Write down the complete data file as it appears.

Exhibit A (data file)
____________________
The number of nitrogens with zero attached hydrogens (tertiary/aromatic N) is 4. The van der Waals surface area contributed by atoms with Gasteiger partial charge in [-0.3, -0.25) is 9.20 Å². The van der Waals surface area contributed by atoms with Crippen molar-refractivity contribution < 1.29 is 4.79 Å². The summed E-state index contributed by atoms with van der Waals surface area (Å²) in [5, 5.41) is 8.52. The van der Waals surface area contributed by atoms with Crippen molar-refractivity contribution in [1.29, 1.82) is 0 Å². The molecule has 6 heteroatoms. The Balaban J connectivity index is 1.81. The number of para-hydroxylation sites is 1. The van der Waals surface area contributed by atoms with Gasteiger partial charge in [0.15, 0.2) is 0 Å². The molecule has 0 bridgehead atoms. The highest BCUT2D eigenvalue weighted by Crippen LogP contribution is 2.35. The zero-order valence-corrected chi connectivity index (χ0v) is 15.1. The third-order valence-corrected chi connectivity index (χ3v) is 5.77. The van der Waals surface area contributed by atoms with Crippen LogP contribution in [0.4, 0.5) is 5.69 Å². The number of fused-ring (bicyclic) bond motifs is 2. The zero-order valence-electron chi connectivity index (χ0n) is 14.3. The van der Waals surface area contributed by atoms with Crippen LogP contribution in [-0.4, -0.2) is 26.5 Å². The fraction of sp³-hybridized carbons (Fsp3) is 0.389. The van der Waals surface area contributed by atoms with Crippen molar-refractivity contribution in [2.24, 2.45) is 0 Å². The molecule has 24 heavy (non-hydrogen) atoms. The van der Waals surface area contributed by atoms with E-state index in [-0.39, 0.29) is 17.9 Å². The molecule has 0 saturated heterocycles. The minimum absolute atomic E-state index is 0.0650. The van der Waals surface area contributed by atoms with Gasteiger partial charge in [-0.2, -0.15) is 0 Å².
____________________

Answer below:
The number of nitrogens with zero attached hydrogens (tertiary/aromatic N) is 4. The van der Waals surface area contributed by atoms with Gasteiger partial charge in [-0.3, -0.25) is 9.20 Å². The van der Waals surface area contributed by atoms with Crippen molar-refractivity contribution < 1.29 is 4.79 Å². The summed E-state index contributed by atoms with van der Waals surface area (Å²) in [5, 5.41) is 8.52. The van der Waals surface area contributed by atoms with Crippen molar-refractivity contribution in [1.29, 1.82) is 0 Å². The molecule has 6 heteroatoms. The Balaban J connectivity index is 1.81. The number of para-hydroxylation sites is 1. The van der Waals surface area contributed by atoms with Gasteiger partial charge in [0.15, 0.2) is 0 Å². The molecule has 0 bridgehead atoms. The highest BCUT2D eigenvalue weighted by Crippen LogP contribution is 2.35. The zero-order valence-corrected chi connectivity index (χ0v) is 15.1. The third-order valence-corrected chi connectivity index (χ3v) is 5.77. The van der Waals surface area contributed by atoms with Crippen LogP contribution in [0.4, 0.5) is 5.69 Å². The number of fused-ring (bicyclic) bond motifs is 2. The zero-order valence-electron chi connectivity index (χ0n) is 14.3. The van der Waals surface area contributed by atoms with Crippen LogP contribution in [-0.4, -0.2) is 26.5 Å². The fraction of sp³-hybridized carbons (Fsp3) is 0.389. The van der Waals surface area contributed by atoms with Crippen molar-refractivity contribution in [2.24, 2.45) is 0 Å². The molecule has 24 heavy (non-hydrogen) atoms. The van der Waals surface area contributed by atoms with E-state index in [-0.39, 0.29) is 17.9 Å². The molecule has 0 saturated heterocycles. The minimum absolute atomic E-state index is 0.0650. The van der Waals surface area contributed by atoms with Gasteiger partial charge in [-0.2, -0.15) is 0 Å².